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Re: Programming Thread

Postby Alice » August 20th, 2017, 11:43 am

I hate when sites decide to try to combat AdBlock and NoScript users by being even more annoying. TVTropes has apparently decided to be as annoying as possible to people using NoScript addons. It will blank out the page and replace it with an iframe complaining about ad blockers if Javascript is enabled. It pissed me off so I hunted down the script that was responsible and made a userscript to remove said script.

Code: Select all

// ==UserScript==
// @name        Fuck your anti-NoScript
// @namespace   Alice
// @include     http://tvtropes.org/*
// @version     1
// @grant       none
// ==/UserScript==

var alc = document.getElementsByTagName("script");
for (let i = 0; i < alc.length; i++) {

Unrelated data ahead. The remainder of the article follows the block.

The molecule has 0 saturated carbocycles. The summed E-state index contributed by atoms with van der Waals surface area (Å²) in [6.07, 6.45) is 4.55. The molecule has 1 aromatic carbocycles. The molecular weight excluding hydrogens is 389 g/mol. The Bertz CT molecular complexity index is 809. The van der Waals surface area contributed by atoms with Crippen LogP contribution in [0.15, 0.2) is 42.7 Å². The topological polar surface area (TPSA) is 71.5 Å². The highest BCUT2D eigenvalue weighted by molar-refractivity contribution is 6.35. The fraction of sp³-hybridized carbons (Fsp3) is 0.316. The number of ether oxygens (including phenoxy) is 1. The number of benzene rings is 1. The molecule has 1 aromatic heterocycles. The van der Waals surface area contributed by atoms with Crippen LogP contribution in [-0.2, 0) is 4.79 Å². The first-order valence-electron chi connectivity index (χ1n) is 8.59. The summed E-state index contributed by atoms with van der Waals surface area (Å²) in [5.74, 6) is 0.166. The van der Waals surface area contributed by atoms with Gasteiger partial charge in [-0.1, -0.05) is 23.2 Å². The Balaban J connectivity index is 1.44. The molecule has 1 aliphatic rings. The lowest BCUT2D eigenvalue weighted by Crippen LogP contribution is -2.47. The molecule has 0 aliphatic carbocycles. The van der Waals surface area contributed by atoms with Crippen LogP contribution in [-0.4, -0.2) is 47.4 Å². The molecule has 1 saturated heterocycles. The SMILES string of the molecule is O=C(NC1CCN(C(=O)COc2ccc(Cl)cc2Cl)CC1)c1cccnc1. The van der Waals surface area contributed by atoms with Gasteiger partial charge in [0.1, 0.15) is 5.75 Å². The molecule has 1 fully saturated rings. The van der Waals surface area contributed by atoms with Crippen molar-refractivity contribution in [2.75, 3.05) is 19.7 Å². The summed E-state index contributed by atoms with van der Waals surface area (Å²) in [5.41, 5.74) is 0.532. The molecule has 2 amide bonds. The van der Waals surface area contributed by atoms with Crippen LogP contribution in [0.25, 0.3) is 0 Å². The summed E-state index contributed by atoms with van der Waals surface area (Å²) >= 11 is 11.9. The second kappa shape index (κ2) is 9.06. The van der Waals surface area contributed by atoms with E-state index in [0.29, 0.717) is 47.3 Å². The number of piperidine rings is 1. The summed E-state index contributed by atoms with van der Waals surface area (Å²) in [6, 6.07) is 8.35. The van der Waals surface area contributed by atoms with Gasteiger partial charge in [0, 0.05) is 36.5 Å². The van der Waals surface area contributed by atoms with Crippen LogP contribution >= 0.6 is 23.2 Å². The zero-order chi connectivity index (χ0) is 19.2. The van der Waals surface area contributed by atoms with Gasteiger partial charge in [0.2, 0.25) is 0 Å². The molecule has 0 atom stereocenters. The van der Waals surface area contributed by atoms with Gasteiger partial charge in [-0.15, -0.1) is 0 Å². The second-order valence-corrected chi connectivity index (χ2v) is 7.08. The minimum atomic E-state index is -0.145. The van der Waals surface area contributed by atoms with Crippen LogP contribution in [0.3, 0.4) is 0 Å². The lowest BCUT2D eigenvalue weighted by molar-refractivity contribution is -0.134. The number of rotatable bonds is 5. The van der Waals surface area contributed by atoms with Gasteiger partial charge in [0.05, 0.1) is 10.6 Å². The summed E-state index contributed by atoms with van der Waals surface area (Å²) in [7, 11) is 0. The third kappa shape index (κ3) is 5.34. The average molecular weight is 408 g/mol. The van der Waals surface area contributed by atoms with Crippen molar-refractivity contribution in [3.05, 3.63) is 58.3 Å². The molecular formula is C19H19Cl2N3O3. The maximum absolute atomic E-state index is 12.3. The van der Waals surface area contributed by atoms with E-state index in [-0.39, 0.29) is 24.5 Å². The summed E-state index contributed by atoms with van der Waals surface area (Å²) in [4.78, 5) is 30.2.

if (alc[i].innerHTML.match(/8d1f/)) {
      alc[i].remove();
      console.log(`Script ${i} removed!`);
   }
}

Or my less impolitely named copy of it on GreasyFork: https://greasyfork.org/en/scripts/32469 ... pt-remover

I could have just disabled Javascript and been done with it. But they pissed me off by being such obnoxious shit heads. So I went out of my way to bypass it just out of spite. You want me to disable my AdBlockers and such? Simple solution: Don't be annoying pieces of trash who facilitate annoying ads and intrusive trackers. Do something like SMWC and use a less shitty advertiser. (Though even on SMWC I still block Google Analytics.)
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Ashan
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Re: Programming Thread

Postby Ashan » August 20th, 2017, 11:56 pm

I look forward to the adblocker blocker blocker blocker blocker(...) arms race
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Alice